Where the Rare is Commonplace... (part one)
Looking for a reliable place to see a Crested Caracara or Bachman's Sparrow?
Do you thrill at the sight of a Zebra Swallowtail, have a thing for Skippers, or wish to add lep species to your life list? Or perhaps you are a long time Floridian, nostalgic for the days, years ago, when Northern Bobwhites used to frequent your neighborhood. You have come to the right place.
Kissimmee Prairie Preserve harbors and supports a vast number of species of both fauna and flora that have been overrun or pushed out by development and the loss of habitat in Florida. A few examples:
Northern Bobwhites, Eastern Meadowlarks, Eastern Towhees and Wild Turkeys are abundant here. Common Yellowthroats and Common Ground Doves live up to the name "common". Even Bachman's Sparrows—a species of conservation concern throughout its dwindling range—can often be heard and seen from the main road during their spring breeding season and into the summer. Most visitors will be lucky enough to see one or more of the Preserve's resident Crested Caracaras, a rare Florida specialty that breeds in the Florida prairie habitat.
The Preserve is known by lepidopterists everywhere as a place to find a wide variety of butterflies—even the casual observer can't miss the spectacular Zebra Swallowtail (photo on our Home page) in the late spring and summer months—at times it is the most common butterfly around.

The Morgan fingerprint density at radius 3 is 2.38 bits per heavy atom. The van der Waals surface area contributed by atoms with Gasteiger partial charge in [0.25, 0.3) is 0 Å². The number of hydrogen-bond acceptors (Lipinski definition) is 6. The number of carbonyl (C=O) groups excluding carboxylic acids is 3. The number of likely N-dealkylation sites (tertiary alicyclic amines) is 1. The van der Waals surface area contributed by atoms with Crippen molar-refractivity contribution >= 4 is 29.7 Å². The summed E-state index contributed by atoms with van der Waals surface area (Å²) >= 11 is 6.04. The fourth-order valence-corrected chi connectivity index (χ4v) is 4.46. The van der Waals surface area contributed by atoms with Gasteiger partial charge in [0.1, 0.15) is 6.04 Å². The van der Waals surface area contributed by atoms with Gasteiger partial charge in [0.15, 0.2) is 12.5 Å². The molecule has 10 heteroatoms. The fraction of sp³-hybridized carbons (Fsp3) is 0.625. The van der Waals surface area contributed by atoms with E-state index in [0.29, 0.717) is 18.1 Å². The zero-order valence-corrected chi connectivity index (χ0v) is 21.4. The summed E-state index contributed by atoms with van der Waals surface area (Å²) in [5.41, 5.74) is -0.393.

Non-native, exotic (and sometimes invasive) plants—sold in vast quantities in the big box stores and now ubiquitous in Florida subdivisions—have supplanted many of "La Florida's" (flowery land in Spanish) true wildflowers in much of the state. Our unique and beautiful flowers can still be found and appreciated in the "Real Florida" habitat of Kissimmee Prairie Preserve.
Shown here—brilliant purple/magenta Blazing Star and Florida Paintbrush flowers in the fall season put on a display that cannot be adequately described or photographed.
Threatened Gopher Tortoises and small, beautiful Rough Green Snakes are a frequent sight on and alongside the road, and very careful watching, especially at dusk, may offer a view of a legless Glass Lizard. (please see the Road Rules post below — they are much more beautiful and interesting if not flattened under car tires).
While the rare truly is commonplace in Kissimmee Prairie Preserve, it is also a refuge for some species that are not commonplace anywhere. Stay tuned.
8/27/2012 08:16:40 am
First time to your blog and just wanted to say hello.
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